Thanks to an undisclosed gift from Amy and Mike Southard of Pepper Pike, UCP of Greater Cleveland now offers a new adaptive and inclusive playground at its headquarters near University Circle.
UCP of Greater Cleveland CEO Patricia Otter said the new play area will allow clients with developmental disabilities to enjoy themselves on structures that mimic traditional playground amenities like swings and slides.
Otter said the new space will help the nonprofit, which assists 1,500 clients with disabilities per year, in the physical, occupational and speech therapy they offer to assist with a range of disabilities, not just cerebral palsy. When construction finished in early summer, she said the new play place at the Iris. S. and Burt L. Wolstein Center replaced the original structure that was built with the organization’s headquarters in 1999.
“About 10 years ago when adaptive playgrounds came to be, our therapists said you have to get us an adaptive playground,” Otter said. “Our therapists said it’s not just about placing kids on a playground so that they can play like all the other kids, but we can actually use the playground in our therapy sessions.”
The Amy and Mike Southard Adaptive & Inclusive Playground is constructed from recycled plastic and is entirely wheelchair-accessible, according to Otter, who said it includes features like a double slide, rock climbing wall, a clatter bridge and hands-free interactive panels. Of course, she said, all of the equipment doesn’t come cheap, and Otter’s development staff soon realized they would need a large donation to complete the project after the therapists requested it.
Enter the Southards, who learned of the project while attending a fundraiser for UCP of Greater Cleveland in 2019. They were invited by a business associate whose brother has cerebral palsy, the Southards said. There, Amy Southard said she cried the whole time as she listened to clients and staff speak about their experiences.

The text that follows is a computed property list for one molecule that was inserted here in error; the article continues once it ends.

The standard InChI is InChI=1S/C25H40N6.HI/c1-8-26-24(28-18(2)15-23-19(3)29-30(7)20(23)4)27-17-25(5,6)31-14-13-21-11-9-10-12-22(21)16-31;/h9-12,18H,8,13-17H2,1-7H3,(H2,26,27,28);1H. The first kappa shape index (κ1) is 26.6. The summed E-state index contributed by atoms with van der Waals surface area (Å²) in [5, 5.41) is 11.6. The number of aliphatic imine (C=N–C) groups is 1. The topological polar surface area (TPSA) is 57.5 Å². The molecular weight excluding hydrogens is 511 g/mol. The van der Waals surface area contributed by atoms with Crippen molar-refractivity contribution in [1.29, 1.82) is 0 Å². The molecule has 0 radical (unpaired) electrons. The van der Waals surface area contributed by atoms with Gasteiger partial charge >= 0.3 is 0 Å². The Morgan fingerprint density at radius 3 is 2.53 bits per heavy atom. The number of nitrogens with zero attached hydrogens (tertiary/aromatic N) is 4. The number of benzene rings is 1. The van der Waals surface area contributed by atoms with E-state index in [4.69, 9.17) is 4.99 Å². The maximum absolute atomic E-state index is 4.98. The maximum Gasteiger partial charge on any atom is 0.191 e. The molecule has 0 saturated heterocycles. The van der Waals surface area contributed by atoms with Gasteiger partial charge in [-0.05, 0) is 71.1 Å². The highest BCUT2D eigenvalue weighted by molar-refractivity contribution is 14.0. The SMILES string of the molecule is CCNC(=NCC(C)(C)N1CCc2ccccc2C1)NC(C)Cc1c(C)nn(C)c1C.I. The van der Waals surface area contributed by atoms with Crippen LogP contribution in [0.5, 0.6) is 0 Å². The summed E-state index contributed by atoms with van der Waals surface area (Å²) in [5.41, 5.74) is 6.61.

“We didn’t know anything, just trying to support a friend,” Mike Southard said. “We sat there and listened to some of the students and the employees talk about their stories. I’d say it moved us to look further, so I walked around and they had this board that showed a playground that they were considering.”
After speaking with Amy about donating to the cause, Mike said he paid a visit to UCP of Greater Cleveland’s campus, where he said he witnessed the hard work they do and decided to back the playground initiative.
Otter said the Southards, who are members of Anshe Chesed Fairmount Temple in Beachwood, paid for the project with their own money through Crofton Cares, the family’s charitable foundation that supports endeavors in both health care and education. Amy said her and her husband’s Jewish background is part of what helps inspire their philanthropic desire to contribute to community organizations such as UCP.
“When we were there, there were a couple of moms there who were so grateful that their child was using the playground,” she said.
Otter said the Southards, a few of their friends and some staff members celebrated the opening of the play space with a socially-distanced ceremony last month.
“I would say that we already had extremely high-quality therapy services that are very advanced, very unique, and this just adds to the quality of these therapies and affords these kids the same opportunities that other kids have to be able to play outside on a playground,” Otter said. “And adults, too, can use this playground. It’s not just about kids getting on it with their typical siblings, but it’s intergenerational.”
Collin Cunningham is a freelance from Cleveland.